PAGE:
The first meeting of Secretary of the Interior Ryan Zinke’s handpicked Royalty Policy Committee will be held tomorrow. The Royalty Policy Committee is tasked with setting royalty rates for mining and drilling on federal lands. Research conducted by the Western Values Project (WVP) found that the committee is dominated by industry representatives and Zinke’s friends and campaign donors. Read more about the background and profiles of each member at https://departmentofinfluence.org/sub-department/royalty-policy-committee/.
“This committee, charged with setting the price for drilling and mining on our public lands, is stacked full of special interests and Zinke’s campaign allies. Oil and gas lobbyists are already running the show at Ryan Zinke’s Interior Department, the last thing they need is another seat at the table,” said Chris Saeger, executive director of the Western Values Project.
Some of the worst offenders include:
- Randall Luthi ran the Minerals Management Service for the Bush administration. During his tenure, the department was involved in multiple ethics scandals, including employees accepting “gifts from the oil and gas companies they were regulating” and MMS workers having “‘brief sexual relationships’ with industry contacts.” Luthi also co-signed the “environmental review” that allowed BP to drill at the Mississippi Canyon Block 252, the site of the 2010 Deepwater Horizon oil spill. Additionally, Luthi became president of the National Ocean Industries Association, the offshore drilling industry group, just weeks before the Deepwater Horizon oil spill happened.
- From 1998 to 2008, Daniel Rusz, who is one of the primary members of the Royalty Policy Committee, was the Director of Sales Finance for coal company Massey Energy. In 2010, just after Rusz left, Massey was responsible for the “worst mining disaster in the United States in 40 years” when an explosion at one of Massey’s mines killed 29 people.
- All four of the state representatives on the Royalty Policy Committee who currently hold elected office have accepted campaign contributions from extractive industries. Drew Darby has taken in over $115,000 in campaign contributions from extractive industries; Brent Sanford has accepted $99,280 in campaign contributions from extractive industries; Dan Saddler has accepted at least $5,450 from extractive industries; and Hans Hunt has accepted at least $2,200 from extractive industries.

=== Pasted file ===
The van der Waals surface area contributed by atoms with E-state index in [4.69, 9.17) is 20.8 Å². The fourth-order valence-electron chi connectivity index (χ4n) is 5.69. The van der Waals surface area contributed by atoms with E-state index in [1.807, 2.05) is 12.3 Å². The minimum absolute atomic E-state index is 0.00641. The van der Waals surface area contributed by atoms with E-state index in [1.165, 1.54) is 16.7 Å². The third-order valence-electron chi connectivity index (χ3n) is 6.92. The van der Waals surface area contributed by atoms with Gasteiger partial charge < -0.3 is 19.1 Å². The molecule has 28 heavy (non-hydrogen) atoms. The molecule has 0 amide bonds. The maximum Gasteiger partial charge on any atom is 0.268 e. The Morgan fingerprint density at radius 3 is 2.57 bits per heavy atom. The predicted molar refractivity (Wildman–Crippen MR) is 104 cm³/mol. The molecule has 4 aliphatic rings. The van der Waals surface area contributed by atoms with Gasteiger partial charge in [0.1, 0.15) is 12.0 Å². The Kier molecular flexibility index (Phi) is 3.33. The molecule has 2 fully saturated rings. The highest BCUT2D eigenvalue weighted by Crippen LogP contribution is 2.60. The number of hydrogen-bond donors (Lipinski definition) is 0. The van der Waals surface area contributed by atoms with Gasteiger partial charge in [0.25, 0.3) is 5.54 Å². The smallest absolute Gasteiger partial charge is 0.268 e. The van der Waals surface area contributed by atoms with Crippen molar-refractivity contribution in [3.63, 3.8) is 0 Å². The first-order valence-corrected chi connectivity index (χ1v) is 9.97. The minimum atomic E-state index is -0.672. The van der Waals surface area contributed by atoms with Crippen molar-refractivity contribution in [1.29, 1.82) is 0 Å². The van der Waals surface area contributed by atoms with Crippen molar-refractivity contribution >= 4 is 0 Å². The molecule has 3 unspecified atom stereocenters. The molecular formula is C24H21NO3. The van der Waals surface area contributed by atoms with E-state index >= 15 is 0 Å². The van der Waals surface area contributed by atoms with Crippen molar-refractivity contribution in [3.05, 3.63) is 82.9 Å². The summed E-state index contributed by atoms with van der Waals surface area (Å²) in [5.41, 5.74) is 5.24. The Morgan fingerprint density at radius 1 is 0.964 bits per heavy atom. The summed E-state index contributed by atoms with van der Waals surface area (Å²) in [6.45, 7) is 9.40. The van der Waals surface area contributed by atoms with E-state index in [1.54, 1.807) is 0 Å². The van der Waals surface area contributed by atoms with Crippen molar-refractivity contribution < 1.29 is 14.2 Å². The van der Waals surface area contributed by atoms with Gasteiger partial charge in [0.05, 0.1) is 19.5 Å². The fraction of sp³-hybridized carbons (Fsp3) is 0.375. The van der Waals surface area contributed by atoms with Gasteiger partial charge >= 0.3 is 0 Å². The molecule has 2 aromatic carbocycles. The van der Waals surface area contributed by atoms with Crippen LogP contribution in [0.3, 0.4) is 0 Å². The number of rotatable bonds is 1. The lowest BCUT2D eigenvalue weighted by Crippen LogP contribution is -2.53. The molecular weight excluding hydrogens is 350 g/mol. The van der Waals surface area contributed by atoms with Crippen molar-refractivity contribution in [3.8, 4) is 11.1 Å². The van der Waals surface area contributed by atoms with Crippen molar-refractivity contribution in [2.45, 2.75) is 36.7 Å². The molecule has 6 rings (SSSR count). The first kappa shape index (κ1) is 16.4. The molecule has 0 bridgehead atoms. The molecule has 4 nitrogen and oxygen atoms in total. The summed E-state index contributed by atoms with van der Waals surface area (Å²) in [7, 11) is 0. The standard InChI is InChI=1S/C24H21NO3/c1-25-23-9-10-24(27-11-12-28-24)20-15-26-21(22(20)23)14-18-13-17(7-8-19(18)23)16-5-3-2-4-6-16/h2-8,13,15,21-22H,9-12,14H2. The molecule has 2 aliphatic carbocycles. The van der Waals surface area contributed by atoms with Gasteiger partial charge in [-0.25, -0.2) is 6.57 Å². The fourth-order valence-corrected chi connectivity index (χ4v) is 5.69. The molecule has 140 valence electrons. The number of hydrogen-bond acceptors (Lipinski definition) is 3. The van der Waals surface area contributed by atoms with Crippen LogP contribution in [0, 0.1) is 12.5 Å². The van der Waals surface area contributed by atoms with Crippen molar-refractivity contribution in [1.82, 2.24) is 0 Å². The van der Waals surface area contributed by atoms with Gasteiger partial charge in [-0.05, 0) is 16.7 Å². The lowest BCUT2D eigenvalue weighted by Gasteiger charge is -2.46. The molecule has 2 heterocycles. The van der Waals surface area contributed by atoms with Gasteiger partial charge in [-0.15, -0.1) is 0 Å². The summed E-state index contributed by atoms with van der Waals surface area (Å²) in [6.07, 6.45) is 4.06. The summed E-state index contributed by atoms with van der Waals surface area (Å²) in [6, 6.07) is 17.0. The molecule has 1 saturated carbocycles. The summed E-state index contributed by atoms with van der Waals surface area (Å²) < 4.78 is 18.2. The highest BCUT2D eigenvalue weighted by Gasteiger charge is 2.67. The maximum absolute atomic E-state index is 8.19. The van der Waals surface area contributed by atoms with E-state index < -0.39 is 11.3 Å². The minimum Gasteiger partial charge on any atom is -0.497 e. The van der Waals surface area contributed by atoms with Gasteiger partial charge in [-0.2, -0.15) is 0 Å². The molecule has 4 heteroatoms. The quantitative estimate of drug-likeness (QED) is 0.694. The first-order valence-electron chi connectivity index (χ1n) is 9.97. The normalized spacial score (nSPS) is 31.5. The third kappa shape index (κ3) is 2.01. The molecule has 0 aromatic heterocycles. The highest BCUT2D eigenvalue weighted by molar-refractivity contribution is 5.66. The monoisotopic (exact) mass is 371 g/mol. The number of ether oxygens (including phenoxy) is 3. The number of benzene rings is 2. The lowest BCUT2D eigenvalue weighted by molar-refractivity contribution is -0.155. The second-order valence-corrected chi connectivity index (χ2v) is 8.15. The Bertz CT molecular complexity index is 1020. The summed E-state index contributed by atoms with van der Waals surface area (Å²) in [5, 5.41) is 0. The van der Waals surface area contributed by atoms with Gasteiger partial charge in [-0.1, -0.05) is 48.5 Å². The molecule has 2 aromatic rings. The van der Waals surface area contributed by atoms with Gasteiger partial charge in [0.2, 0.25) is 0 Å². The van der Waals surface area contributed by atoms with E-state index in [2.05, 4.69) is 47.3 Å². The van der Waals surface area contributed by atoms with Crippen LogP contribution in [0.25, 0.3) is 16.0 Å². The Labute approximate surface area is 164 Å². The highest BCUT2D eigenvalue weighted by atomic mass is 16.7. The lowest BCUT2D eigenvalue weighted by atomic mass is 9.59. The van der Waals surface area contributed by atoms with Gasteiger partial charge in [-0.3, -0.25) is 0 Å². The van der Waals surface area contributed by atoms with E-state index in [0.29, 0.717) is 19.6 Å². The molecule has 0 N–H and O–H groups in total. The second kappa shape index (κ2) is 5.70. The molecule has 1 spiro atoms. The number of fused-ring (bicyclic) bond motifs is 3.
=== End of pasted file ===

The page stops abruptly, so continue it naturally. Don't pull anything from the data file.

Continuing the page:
- Royalty Policy Committee member Matthew Adams is Vice President of Tax for Cloud Peak Energy, which coincidentally was a major Zinke campaign donor and one of the coal companies Zinke helped while he was in Congress.
- Of the six members on the committee representing “Academia and Public Interest Groups,” four members have ties to industry. Daniel Rusz currently works at a “mining industry research firm,” Kwame Awuah-Offei runs his own consulting firm that works with mining companies, Graham Davis “consults in mine and project valuation for several large mining companies” and works as an “academic advisor” for consulting company the Brattle Group, and Roderick Eggert, while he doesn’t appear to work for companies directly, has criticized the mineral resources permitting process and speaks at National Mining Association events.
Even though the charter of the committee recommends “up to four members representing academia and public interest groups,” Zinke chose not to appoint a single taxpayer advocate to the committee.
In some of his first acts as Secretary, Zinke gave sweetheart deals to his special interest friends. Zinke stopped efforts to close a royalty loophole for fossil fuel companies, allowing them to continue to skirt taxes to the tune of at least $75 million per year and lowered the off-shore drilling royalty rate from 18.75 percent to 12.5 percent. He also recently approved the extension of a reduced royalty rate for his former campaign contributor Ach Coal’s Elk Mine in Colorado.
Secretary Zinke has cited low revenues to justify the devastating budget cuts proposed by the Trump administration, including eliminating 4,000 employees and an 85 percent reduction in the Land and Water Conservation Fund (LWCF), even as he continues to lower royalty rates and allow corporations to take advantage of loopholes. Despite the budget crunch, Zinke justified spending $12,000 to fly a chartered plane from a motivational speech given on behalf of a top donor in Nevada to his home state of Montana.